To get back on track to meet global 2030 and 2050 sustainability targets, Ricardo Bayon explores the important role of the VCM and new research from Ecosystem Marketplace.
9 November 2023 | Imagine you worked for a company where staff were asked to innovate, to bring in new clients, to increase sales, to, in short, make more money and do things better for the company. Now imagine that in that company those people who were trying new things, measuring their successes and failures, and achieving modest gains were punished and called out for not doing enough. All while those who did nothing, who literally sat at their desks, didn’t measure any progress, and continued wasting money as they did before, experienced no repercussions.
How quickly do you think that company would achieve its goals? Not very quickly I would venture. And yet, that is exactly what we are doing with businesses and their climate commitments. Companies that reduce emissions and go beyond those reductions and use offsets are criticized for not doing enough, or even sued, while their peers who are not doing anything, who continue emitting as they always have, not even measuring their progress, get praised (or at least are not bothered). This is no way to make progress.
To get a sense of how dysfunctional the offsets debate has become, all one has to do is read recent criticisms of carbon markets in Bloomberg, the Guardian, the New Yorker, or even Last Week Tonight with John Oliver. The criticisms have been flying fast and furious. It has been a tough year for voluntary carbon markets (VCM). There have been accusations that offset projects aren’t real or as good as they claim, criticisms that offsets are just greenwashing, and even lawsuits – the litany is long.
The effects of this barrage of negativity have been chilling; companies who a few years ago were trying to reduce their emissions have now hit the pause button. Data on activity in the carbon markets indicate that demand has decreased markedly. The thought likely crossing companies’ minds is, “Why bother doing anything if I am likely to be crucified in the press or even sued for my trouble?” It is incredibly discouraging for companies to be leaders in climate action if the leaders get pummeled and the laggards skate on by. And it is certainly heartbreaking to watch.
Now compare this to recent research on how companies that participate in the VCM actually behave. For instance, earlier this month, Forest Trends’ Ecosystem Marketplace launched their report, All in on Climate: The Role of Carbon Credits in Corporate Climate Strategies. Overall, they found that companies buying carbon credits are actually doing more to reduce their own emissions than those who aren’t.
Using available data from thousands of companies, they found that, far from being greenwashing or a distraction, participation in the VCM is a leading indicator of climate action. In other words, companies that participate in the VCM are far more likely to be reducing emissions than their peers. In fact, they spend three times more on emissions reductions than those who don’t participate in the VCM. Not only that, but they are far more likely (3.4 times more likely) to have science-based climate targets, and they are more transparent about their emissions than their peers. This report, and others like it, injects a dose of data and realism into a very fraught space.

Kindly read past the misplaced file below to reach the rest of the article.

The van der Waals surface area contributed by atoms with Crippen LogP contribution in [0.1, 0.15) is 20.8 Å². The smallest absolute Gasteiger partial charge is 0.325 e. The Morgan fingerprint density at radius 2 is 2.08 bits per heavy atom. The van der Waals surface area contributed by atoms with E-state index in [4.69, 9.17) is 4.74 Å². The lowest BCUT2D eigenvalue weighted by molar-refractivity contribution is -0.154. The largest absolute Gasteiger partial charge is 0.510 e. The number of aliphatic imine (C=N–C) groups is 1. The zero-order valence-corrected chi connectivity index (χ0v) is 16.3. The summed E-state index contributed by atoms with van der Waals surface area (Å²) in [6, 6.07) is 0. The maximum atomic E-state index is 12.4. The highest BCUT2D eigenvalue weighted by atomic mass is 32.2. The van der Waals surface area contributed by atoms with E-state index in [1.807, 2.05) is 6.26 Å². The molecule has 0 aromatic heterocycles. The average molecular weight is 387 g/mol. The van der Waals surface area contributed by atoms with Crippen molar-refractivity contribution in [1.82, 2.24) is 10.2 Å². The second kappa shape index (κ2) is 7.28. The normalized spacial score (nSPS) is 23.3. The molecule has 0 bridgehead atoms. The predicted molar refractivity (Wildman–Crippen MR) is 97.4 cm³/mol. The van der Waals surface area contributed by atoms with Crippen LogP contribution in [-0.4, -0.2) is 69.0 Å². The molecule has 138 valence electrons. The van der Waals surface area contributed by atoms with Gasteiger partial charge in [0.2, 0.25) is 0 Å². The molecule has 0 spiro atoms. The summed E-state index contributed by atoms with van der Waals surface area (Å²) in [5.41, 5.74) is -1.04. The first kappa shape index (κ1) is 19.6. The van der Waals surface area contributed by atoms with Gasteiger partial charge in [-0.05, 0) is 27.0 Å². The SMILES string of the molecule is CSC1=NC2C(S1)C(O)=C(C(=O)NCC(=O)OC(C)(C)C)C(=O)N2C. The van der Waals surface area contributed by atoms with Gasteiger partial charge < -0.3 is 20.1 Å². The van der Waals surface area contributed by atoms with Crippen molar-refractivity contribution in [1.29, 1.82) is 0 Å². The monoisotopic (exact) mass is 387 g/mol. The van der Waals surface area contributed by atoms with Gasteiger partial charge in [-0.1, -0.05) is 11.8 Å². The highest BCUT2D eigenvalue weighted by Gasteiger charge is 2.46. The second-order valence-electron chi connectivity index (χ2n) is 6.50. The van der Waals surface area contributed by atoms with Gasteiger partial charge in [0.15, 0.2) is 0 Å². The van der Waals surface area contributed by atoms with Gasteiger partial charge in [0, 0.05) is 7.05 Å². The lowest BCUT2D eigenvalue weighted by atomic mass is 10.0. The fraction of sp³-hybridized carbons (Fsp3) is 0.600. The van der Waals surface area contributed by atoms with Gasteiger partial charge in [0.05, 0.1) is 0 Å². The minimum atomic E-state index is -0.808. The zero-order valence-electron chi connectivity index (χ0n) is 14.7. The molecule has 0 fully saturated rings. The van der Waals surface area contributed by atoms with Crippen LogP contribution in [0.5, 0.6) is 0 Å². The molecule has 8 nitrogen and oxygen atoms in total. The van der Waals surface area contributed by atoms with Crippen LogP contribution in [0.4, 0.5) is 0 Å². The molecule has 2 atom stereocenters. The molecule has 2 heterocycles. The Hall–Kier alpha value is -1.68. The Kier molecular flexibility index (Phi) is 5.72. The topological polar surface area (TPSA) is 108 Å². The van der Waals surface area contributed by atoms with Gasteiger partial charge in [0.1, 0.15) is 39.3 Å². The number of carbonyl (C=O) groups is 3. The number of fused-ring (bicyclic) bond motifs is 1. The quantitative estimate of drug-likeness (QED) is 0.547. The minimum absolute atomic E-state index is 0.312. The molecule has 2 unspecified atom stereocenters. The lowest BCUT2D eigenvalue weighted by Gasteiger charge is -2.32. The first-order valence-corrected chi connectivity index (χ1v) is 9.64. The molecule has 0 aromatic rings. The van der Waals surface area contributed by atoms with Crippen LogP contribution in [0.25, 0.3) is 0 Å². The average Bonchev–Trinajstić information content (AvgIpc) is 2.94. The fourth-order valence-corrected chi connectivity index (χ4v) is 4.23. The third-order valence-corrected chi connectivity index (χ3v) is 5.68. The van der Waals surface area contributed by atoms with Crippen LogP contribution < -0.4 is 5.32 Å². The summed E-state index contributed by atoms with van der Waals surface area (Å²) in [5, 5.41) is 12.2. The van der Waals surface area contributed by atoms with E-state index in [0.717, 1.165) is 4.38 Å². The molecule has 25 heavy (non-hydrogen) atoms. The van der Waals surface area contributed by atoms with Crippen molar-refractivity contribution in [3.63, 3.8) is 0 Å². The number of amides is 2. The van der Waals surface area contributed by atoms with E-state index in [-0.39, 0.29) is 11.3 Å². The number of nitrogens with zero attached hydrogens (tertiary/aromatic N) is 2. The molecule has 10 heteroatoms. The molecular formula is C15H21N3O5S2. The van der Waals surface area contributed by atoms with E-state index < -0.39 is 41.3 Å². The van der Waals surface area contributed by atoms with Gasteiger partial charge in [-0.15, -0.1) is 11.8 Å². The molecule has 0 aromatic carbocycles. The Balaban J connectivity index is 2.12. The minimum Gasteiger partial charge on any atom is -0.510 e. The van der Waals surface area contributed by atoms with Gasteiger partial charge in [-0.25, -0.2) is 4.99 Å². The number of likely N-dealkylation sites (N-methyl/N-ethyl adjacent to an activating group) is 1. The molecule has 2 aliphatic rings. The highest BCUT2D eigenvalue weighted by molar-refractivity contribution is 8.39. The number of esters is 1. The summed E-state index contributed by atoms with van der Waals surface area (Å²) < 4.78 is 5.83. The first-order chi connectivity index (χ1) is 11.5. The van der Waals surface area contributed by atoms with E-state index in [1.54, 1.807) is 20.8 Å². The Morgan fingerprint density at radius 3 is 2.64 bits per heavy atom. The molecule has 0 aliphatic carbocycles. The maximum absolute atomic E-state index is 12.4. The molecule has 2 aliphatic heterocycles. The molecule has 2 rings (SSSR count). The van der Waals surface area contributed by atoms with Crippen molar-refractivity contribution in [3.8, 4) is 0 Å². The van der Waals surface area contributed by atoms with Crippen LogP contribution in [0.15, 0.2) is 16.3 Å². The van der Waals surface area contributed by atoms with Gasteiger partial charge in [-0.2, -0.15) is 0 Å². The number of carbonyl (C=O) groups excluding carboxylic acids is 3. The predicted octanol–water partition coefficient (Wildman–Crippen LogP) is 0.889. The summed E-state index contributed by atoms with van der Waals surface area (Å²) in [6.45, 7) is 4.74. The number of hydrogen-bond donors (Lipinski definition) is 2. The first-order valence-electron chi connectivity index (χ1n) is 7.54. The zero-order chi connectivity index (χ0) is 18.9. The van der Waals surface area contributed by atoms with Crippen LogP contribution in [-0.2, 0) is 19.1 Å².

In short, companies involved in offsets and the VCM aren’t the worst actors on climate; they are the best of an admittedly slow bunch. But even if it is a bad bunch, as some might argue, how is that bunch going to get better at reducing their emissions if we keep executing the leaders while the laggards bask in their inaction? Let’s not smother what little progress there is.
Far from being sued, corporate leaders need to be supported. They need the creative space to take risks, invest in carbon projects, and develop emissions reductions strategies. They need the VCM. We should be pushing them to do more, not beating them into submission such that they ultimately do less. Indeed, we should be shifting our criticism to the laggards instead. Participants in the VCM are at least trying to do something about climate change and, based on Ecosystem Marketplace’s research, many are even succeeding.
All of this is not to say that offsets and the VCM shouldn’t be criticized. Not at all. We should do better. We NEED TO DO BETTER. In fact, an array of VCM “integrity initiatives” are working hard to come up with ways to do just that. But let’s not cripple or even dismantle this system! It may be, to paraphrase Winston Churchill, “the worst of all possible systems,” but it is better than all the others. I mean, sure, if only we could stop emitting and if only we had functional governments that came up with sensible legislation to address climate change, then maybe all would be great and we could do without offsets or the VCM. But come on, is any of that happening? Who are we kidding? Can we really afford to do without the VCM?
As we approach the critical deadlines of 2030 and 2050, should we really chide corporate leaders for trying to do something when so many of their peers do less than nothing? Is this a good strategy for progress? Can we really afford to shame those who are doing best at addressing this problem? Lord knows that there is already precious little progress in the battle against climate change. Let’s not smother what little there is. There is too much baby in that bath water.
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